Theorem 5 For n 1 m 1 , we have
( n m ) B H n m ( a ; b ; λ ; μ ) = ( n m ) j = 1 s μ j b j 1 λ j B H n m 1 ( b i | a ; b ; λ ; μ + e j ) + l = 1 n m ( 1 ) l 1 ( n m l ) B l B H n m l ( a ; b ; λ ; μ ) i = 1 r a i l .
(25)
Proof We shall compute
i = 1 r ( t e a i t 1 ) j = 1 s ( 1 λ j e b j t λ j ) μ j t m | x n
in two different ways. On the one hand, it is equal to
i = 1 r ( t e a i t 1 ) j = 1 s ( 1 λ j e b j t λ j ) μ j | t m x n = ( n ) m i = 1 r ( t e a i t 1 ) j = 1 s ( 1 λ j e b j t λ j ) μ j | x n m = ( n ) m B H n m ( a ; b ; λ ; μ ) .
On the other hand, it is equal to
t ( i = 1 r ( t e a i t 1 ) j = 1 s ( 1 λ j e b j t λ j ) μ j t m ) | x n 1 = ( t i = 1 r ( t e a i t 1 ) ) j = 1 s ( 1 λ j e b j t λ j ) μ j t m | x n 1 + i = 1 r ( t e a i t 1 ) ( t j = 1 s ( 1 λ j e b j t λ j ) μ j ) t m | x n 1 + i = 1 r ( t e a i t 1 ) j = 1 s ( 1 λ j e b j t λ j ) μ j ( t t m ) | x n 1 .
(26)
The third term of (26) is equal to
m i = 1 r ( t e a i t 1 ) j = 1 s ( 1 λ j e b j t λ j ) μ j t m 1 | x n 1 = m ( n 1 ) m 1 B H n m ( a ; b ; λ ; μ ) .
The second term of (26) is equal to
l = 1 s μ l b l 1 λ l i = 1 r ( t e a i t 1 ) 1 λ l e b l t λ l j = 1 s ( 1 λ j e b j t λ j ) μ j e b l t | t m x n 1 = ( n 1 ) m l = 1 s μ l b l 1 λ l i = 1 r ( t e a i t 1 ) 1 λ l e b l t λ l j = 1 s ( 1 λ j e b j t λ j ) μ j e b l t | x n m 1 = ( n 1 ) m l = 1 s μ l b l 1 λ l B H n m 1 ( b l | a ; b ; λ ; μ + e l ) .
Since
( n 1 ) l 1 ( n l ) m = ( n 1 ) l + m 1 = ( n 1 ) m 1 ( n m ) l ,
the first term of (26) is equal to
i = 1 r ( t e a i t 1 ) j = 1 s ( 1 λ j e b j t λ j ) μ j t m | l = 1 ( ν = 1 r a ν l ) ( 1 ) l 1 B l l ! t l 1 x n 1 = l = 1 n m ( ν = 1 r a ν l ) ( 1 ) l 1 B l l ! ( n 1 ) l 1 i = 1 r ( t e a i t 1 ) j = 1 s ( 1 λ j e b j t λ j ) μ j t m | x n l = l = 1 n m ( ν = 1 r a ν l ) ( 1 ) l 1 B l l ! ( n 1 ) l 1 ( n l ) m B H n m l ( a ; b ; λ ; μ ) = ( n 1 ) m 1 l = 1 n m ( 1 ) l 1 ( n m l ) B l B H n m l ( a ; b ; λ ; μ ) ν = 1 r a ν l .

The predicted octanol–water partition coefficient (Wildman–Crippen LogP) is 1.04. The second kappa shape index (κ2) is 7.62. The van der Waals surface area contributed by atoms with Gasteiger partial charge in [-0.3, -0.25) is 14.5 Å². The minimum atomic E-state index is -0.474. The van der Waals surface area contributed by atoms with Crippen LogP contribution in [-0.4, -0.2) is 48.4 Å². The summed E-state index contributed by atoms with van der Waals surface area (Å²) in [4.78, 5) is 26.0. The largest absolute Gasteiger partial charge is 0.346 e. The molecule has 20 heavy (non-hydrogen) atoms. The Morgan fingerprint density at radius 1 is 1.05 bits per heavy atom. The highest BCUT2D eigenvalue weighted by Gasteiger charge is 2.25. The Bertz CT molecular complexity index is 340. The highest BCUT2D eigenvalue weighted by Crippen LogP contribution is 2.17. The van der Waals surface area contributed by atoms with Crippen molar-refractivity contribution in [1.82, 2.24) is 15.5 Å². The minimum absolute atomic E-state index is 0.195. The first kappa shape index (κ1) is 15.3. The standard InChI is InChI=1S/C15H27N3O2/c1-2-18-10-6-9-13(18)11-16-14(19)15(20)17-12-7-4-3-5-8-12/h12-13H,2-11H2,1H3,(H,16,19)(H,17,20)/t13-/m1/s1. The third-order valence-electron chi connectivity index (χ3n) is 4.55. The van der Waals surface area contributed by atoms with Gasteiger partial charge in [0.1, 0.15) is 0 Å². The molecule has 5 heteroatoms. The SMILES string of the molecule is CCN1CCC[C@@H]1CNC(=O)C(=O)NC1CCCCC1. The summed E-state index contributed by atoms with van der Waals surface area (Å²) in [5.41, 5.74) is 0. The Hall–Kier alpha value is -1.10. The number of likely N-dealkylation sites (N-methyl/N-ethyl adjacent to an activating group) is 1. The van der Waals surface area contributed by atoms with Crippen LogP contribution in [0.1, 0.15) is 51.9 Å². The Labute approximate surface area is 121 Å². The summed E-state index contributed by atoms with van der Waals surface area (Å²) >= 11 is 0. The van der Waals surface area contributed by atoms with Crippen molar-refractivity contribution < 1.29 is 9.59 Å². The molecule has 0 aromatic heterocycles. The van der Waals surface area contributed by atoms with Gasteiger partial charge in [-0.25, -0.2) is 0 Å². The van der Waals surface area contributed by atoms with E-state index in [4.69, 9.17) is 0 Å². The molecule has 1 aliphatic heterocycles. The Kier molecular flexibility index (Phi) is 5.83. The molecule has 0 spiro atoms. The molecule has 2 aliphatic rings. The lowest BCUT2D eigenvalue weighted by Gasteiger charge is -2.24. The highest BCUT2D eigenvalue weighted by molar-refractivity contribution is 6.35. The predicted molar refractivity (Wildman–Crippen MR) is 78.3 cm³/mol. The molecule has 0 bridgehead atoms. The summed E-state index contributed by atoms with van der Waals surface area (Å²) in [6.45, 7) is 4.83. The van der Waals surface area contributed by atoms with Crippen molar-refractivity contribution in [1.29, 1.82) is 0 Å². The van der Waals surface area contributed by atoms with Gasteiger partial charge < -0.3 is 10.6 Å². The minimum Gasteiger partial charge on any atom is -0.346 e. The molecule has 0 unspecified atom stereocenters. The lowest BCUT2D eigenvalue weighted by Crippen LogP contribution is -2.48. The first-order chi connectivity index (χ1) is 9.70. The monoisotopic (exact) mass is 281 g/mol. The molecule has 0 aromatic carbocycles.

Therefore, we get, for n 1 m 1 ,
( n ) m B H n m ( a ; b ; λ ; μ ) = m ( n 1 ) m 1 B H n m ( a ; b ; λ ; μ ) ( n 1 ) m j = 1 s μ j b j 1 λ j B H n m 1 ( b j | a ; b ; λ ; μ + e j ) + ( n 1 ) m 1 l = 1 n m ( 1 ) l 1 ( n m l ) B l B H n m l ( a ; b ; λ ; μ ) i = 1 r a i l .
Dividing both sides by ( n 1 ) m 1 , we obtain, for n 1 m 1 ,
( n m ) B H n m ( a ; b ; λ ; μ ) = ( n m ) j = 1 s μ j b j 1 λ j B H n m 1 ( b j | a ; b ; λ ; μ + e j ) + l = 1 n m ( 1 ) l 1 ( n m l ) B l B H n m l ( a ; b ; λ ; μ ) i = 1 r a i l .

Thus, we get (25). □

3.6 A relation with Stirling numbers

The Stirling numbers of the second kind S 2 ( n , m ) are defined by
( e t 1 ) m m ! = n = m S 2 ( n , m ) t n n ! .
Then
ϕ n ( x ) : = m = 0 n S 2 ( n , m ) x m ( 1 , ln ( 1 + t ) ) .
(27)
Theorem 6
B H n ( x | a ; b ; λ ; μ ) = m = 0 n l = m n ( n l ) S 1 ( l , m ) B H n l ϕ m ( x ) .
(28)
Proof For (16) and (27), assume that B H n ( x | a ; b ; λ ; μ ) = m = 0 n C n , m ϕ m ( x ) . By (13), we have
C n , m = 1 m ! 1 i = 1 r ( e a i t 1 t ) j = 1 s ( e b j t λ j 1 λ j ) μ j ( ln ( 1 + t ) ) m | x n = i = 1 r ( t e a i t 1 ) j = 1 s ( 1 λ j e b j t λ j ) μ j | 1 m ! ( ln ( 1 + t ) ) m x n = i = 1 r ( t e a i t 1 ) j = 1 s ( 1 λ j e b j t λ j ) μ j | l = m S 1 ( l , m ) t l l ! x n = l = m n ( n l ) S 1 ( l , m ) i = 1 r ( t e a i t 1 ) j = 1 s ( 1 λ j e b j t λ j ) μ j | x n l = l = m n ( n l ) S 1 ( l , m ) B H n l .

Thus, we get identity (28). □

3.7 A relation with falling factorials

Theorem 7
B H n ( x | a ; b ; λ ; μ ) = m = 0 n l = m n ( n l ) S 2 ( l , m ) B H n l ( x ) m .
(29)
Proof For (16) and (17), assume that B H n ( x | a ; b ; λ ; μ ) = m = 0 n C n , m ( x ) m . By (13), we have
C n , m = 1 m ! 1 i = 1 r ( e a i t 1 t ) j = 1 s ( e b j t λ j 1 λ j ) μ j ( e t 1 ) m | x n = i = 1 r ( t e a i t 1 ) j = 1 s ( 1 λ j e b j t λ j ) μ j | 1 m ! ( e t 1 ) m x n = i = 1 r ( t e a i t 1 ) j = 1 s ( 1 λ j e b j t λ j ) μ j | l = m S 2 ( l , m ) t l l ! x n = l = m n ( n l ) S 2 ( l , m ) i = 1 r ( t e a i t 1 ) j = 1 s ( 1 λ j e b j t λ j ) μ j | x n l = l = m n ( n l ) S 2 ( l , m ) B H n l .

Thus, we get identity (29). □

3.8 A relation with higher-order Frobenius-Euler polynomials

Theorem 8
B H n ( x | a ; b ; λ ; μ ) = 1 ( 1 α ) p m = 0 n ( n m ) ( l = 0 p ν = 0 n m ( p l ) ( n m ν ) ( α ) p l l ν B H n m ν ) H m ( p ) ( x | α ) .
(30)
Proof For (16) and
H n ( p ) ( x | α ) ( ( e t α 1 α ) p , t ) ,
(31)
assume that B H n ( x | a ; b ; λ ; μ ) = m = 0 n C n , m H m ( s ) ( x | α ) . By (13), similarly to the proof of (25), we have